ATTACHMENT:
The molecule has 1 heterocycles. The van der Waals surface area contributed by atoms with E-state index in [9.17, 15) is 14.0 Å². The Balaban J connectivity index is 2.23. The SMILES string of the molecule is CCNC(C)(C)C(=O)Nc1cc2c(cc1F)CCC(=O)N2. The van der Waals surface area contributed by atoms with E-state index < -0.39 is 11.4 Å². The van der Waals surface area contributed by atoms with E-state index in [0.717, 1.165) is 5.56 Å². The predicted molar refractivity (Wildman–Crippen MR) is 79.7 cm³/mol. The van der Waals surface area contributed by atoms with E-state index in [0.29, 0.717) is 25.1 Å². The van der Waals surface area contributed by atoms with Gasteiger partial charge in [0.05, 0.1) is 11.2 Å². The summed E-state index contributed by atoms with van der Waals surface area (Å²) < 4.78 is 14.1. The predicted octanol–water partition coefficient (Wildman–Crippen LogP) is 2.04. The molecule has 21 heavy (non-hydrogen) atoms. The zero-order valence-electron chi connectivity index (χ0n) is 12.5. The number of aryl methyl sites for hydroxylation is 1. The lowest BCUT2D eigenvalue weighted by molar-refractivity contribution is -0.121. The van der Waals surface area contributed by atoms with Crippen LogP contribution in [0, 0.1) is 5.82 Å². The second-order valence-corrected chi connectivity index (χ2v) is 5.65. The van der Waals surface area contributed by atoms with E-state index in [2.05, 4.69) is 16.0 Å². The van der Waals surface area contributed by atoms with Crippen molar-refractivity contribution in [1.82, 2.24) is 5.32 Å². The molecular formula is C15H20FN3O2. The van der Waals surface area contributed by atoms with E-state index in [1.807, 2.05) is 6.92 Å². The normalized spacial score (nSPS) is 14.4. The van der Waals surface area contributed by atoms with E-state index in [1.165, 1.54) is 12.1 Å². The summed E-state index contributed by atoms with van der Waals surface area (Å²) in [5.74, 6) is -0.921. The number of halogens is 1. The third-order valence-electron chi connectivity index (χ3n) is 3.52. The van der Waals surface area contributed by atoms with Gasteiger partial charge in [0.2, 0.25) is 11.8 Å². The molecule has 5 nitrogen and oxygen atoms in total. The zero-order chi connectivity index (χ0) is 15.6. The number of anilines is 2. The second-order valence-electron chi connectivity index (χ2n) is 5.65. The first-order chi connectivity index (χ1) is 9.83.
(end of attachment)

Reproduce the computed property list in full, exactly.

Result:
The molecule has 1 heterocycles. The van der Waals surface area contributed by atoms with E-state index in [9.17, 15) is 14.0 Å². The Balaban J connectivity index is 2.23. The SMILES string of the molecule is CCNC(C)(C)C(=O)Nc1cc2c(cc1F)CCC(=O)N2. The van der Waals surface area contributed by atoms with E-state index < -0.39 is 11.4 Å². The van der Waals surface area contributed by atoms with E-state index in [0.717, 1.165) is 5.56 Å². The predicted molar refractivity (Wildman–Crippen MR) is 79.7 cm³/mol. The van der Waals surface area contributed by atoms with E-state index in [0.29, 0.717) is 25.1 Å². The van der Waals surface area contributed by atoms with Gasteiger partial charge in [0.05, 0.1) is 11.2 Å². The summed E-state index contributed by atoms with van der Waals surface area (Å²) < 4.78 is 14.1. The predicted octanol–water partition coefficient (Wildman–Crippen LogP) is 2.04. The molecule has 21 heavy (non-hydrogen) atoms. The zero-order valence-electron chi connectivity index (χ0n) is 12.5. The number of aryl methyl sites for hydroxylation is 1. The lowest BCUT2D eigenvalue weighted by molar-refractivity contribution is -0.121. The van der Waals surface area contributed by atoms with Crippen LogP contribution in [0, 0.1) is 5.82 Å². The second-order valence-corrected chi connectivity index (χ2v) is 5.65. The van der Waals surface area contributed by atoms with E-state index in [2.05, 4.69) is 16.0 Å². The van der Waals surface area contributed by atoms with Crippen molar-refractivity contribution in [1.82, 2.24) is 5.32 Å². The molecular formula is C15H20FN3O2. The van der Waals surface area contributed by atoms with E-state index in [1.807, 2.05) is 6.92 Å². The normalized spacial score (nSPS) is 14.4. The van der Waals surface area contributed by atoms with E-state index in [1.165, 1.54) is 12.1 Å². The summed E-state index contributed by atoms with van der Waals surface area (Å²) in [5.74, 6) is -0.921. The number of halogens is 1. The third-order valence-electron chi connectivity index (χ3n) is 3.52. The van der Waals surface area contributed by atoms with Gasteiger partial charge in [0.2, 0.25) is 11.8 Å². The molecule has 5 nitrogen and oxygen atoms in total. The zero-order chi connectivity index (χ0) is 15.6. The number of anilines is 2. The second-order valence-electron chi connectivity index (χ2n) is 5.65. The first-order chi connectivity index (χ1) is 9.83.